7. I, therefore, hold that Armco Copper bearing galvanised corrugated interchangeable Nestable steel culverts complete with accessories, the subject matter of this application, have been wrongly assessed under Item 63 (28) of the Indian Customs Tariff and should have been assessed under Item 63 (9) of the said Tariff. The order of the Collector of Customs cannot be sustained in law. Both the Appraiser and the Collector clearly travelled beyond their jurisdiction in making the assessment under Item 63 (29) of the Tariff, The difference in duty is tremendous. In one case under Item 63 (9) the duty payable would not exceed a sum of Rs. 7,900/- or thereabout, whereas in the other case under Item 63 (28) the duty payable is Rs. 73,315/87- although the invoiced purchase price is Rs. 2,35,750/- only.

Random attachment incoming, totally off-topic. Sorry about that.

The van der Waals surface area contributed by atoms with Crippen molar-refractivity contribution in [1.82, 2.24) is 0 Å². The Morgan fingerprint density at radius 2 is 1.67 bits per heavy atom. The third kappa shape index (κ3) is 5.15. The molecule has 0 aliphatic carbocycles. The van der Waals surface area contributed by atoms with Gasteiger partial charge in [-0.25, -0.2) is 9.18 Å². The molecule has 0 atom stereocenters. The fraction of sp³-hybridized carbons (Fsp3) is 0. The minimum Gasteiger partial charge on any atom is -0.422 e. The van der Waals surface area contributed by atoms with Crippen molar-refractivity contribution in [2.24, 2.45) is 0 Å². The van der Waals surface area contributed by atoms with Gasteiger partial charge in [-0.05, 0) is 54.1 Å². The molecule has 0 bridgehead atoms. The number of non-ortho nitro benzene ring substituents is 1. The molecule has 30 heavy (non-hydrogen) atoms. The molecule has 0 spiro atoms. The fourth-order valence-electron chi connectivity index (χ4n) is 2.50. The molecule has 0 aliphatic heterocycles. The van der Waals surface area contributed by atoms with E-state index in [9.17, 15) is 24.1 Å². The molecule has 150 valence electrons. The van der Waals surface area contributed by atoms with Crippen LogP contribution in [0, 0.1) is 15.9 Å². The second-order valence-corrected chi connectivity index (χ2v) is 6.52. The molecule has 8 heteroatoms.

8. Having expressed my view of the law and the construction of Item 63 (9) and (28) of the Indian Customs Tariff, I cannot help averting to the fact that in 1953 these very similar articles were imported by the Superintending Engineer, Bhakra Dam Area No. 1 Nangal Township, Punjab, and they were assessed under Item 63 (9) of the Tariff by the Customs Authorities themselves. The Customs now say that they are not bound by their previous decisions. Whether the doctrine of precedent? applies in its full rigour to Administrative Agencies and Officers, and whether a reasonable latitude should be given to them or administrative tribunals to correct or modify their previous decisions may still remain a debatable controversy in the would of law; nevertheless I am clearly of the opinion that neither the Appraiser nor the Collector of Customs can change his mind from time to time in respect of the same articles by assessing them in the case of one importer under one section and then assessing them for another importer under different section. To allow the Customs to do so will lead to utter confusion in the very basis and principles of taxation and grave uncertainty in business and foreign trade of India. Its more serious result will be the most unfair discrimination of taxes in respect of the same goods with regard to different importers. That cannot be permitted by the Constitution which insists on the equality of law as one of its fundamental guarantees. I am therefore inclined to hold that the Customs are bound by their own precedents in administering taxing statutes involving the very basis of taxation in respect of a particular article and not leave it to them to modify their own previous decisions but to leave it to them to apply to Courts or Parliament or Legislatures as the case may be to put the law beyond doubt. In a recent Tariff Ruling of the Department C. B. R. No. 36 (221) -- Cus, III/55 dated 29-12-55 T.R.208/55 it has been said that Armco Nestable Steel Culverts are assessable under Item 63 (28). These Rulings are in the nature of administrative directions or guides. This departmental Ruling, however, came after the assessment in this case had been made in July, 1955 and cannot either bind or affect this assessment. These departmental instructions, guides or rulings can always be examined by Courts of law and iffound wrong in law, can be overruled and set aside by the Courts. Law cannot be finally made by these departmental instructions or what are called departmental rulings. They are always subject to judicial decisions of Courts of law. If the law requires change in the light of such judicial decisions, it can be done only by the proper legislative authority, which in this case is Parliament. It the administration itself feels the need of changing its mind that is prima facie proof that law is dubious on the point and should be set right by legislation.